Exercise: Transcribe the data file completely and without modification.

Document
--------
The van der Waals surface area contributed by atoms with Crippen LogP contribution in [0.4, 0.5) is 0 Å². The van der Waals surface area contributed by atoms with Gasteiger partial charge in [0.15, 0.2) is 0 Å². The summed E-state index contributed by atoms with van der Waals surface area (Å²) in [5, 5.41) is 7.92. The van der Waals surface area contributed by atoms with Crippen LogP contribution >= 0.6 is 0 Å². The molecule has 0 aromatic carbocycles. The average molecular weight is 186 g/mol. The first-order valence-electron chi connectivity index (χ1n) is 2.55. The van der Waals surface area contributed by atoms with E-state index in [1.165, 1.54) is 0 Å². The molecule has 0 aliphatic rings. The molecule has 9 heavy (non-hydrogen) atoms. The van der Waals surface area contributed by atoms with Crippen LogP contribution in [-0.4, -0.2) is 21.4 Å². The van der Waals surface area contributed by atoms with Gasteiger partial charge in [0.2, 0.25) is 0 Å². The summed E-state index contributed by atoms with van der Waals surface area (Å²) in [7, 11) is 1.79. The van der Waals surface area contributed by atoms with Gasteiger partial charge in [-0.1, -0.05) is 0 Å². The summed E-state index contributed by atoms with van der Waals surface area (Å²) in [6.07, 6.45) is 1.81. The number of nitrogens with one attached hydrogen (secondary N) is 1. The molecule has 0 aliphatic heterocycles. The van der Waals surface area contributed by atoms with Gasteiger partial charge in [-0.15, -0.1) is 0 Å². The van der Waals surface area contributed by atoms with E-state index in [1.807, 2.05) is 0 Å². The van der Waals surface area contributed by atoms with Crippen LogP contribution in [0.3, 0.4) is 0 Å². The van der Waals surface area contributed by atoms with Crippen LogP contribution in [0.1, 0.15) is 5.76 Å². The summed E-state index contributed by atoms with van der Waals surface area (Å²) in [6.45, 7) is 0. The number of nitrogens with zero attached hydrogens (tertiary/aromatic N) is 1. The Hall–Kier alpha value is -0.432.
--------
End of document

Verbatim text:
The van der Waals surface area contributed by atoms with Crippen LogP contribution in [0.4, 0.5) is 0 Å². The van der Waals surface area contributed by atoms with Gasteiger partial charge in [0.15, 0.2) is 0 Å². The summed E-state index contributed by atoms with van der Waals surface area (Å²) in [5, 5.41) is 7.92. The van der Waals surface area contributed by atoms with Crippen LogP contribution >= 0.6 is 0 Å². The molecule has 0 aromatic carbocycles. The average molecular weight is 186 g/mol. The first-order valence-electron chi connectivity index (χ1n) is 2.55. The van der Waals surface area contributed by atoms with E-state index in [1.165, 1.54) is 0 Å². The molecule has 0 aliphatic rings. The molecule has 9 heavy (non-hydrogen) atoms. The van der Waals surface area contributed by atoms with Crippen LogP contribution in [-0.4, -0.2) is 21.4 Å². The van der Waals surface area contributed by atoms with Gasteiger partial charge in [0.2, 0.25) is 0 Å². The summed E-state index contributed by atoms with van der Waals surface area (Å²) in [7, 11) is 1.79. The van der Waals surface area contributed by atoms with Gasteiger partial charge in [-0.1, -0.05) is 0 Å². The summed E-state index contributed by atoms with van der Waals surface area (Å²) in [6.07, 6.45) is 1.81. The number of nitrogens with one attached hydrogen (secondary N) is 1. The molecule has 0 aliphatic heterocycles. The van der Waals surface area contributed by atoms with Gasteiger partial charge in [-0.15, -0.1) is 0 Å². The van der Waals surface area contributed by atoms with E-state index in [1.807, 2.05) is 0 Å². The van der Waals surface area contributed by atoms with Crippen LogP contribution in [0.3, 0.4) is 0 Å². The van der Waals surface area contributed by atoms with Crippen LogP contribution in [0.1, 0.15) is 5.76 Å². The summed E-state index contributed by atoms with van der Waals surface area (Å²) in [6.45, 7) is 0. The number of nitrogens with zero attached hydrogens (tertiary/aromatic N) is 1. The Hall–Kier alpha value is -0.432.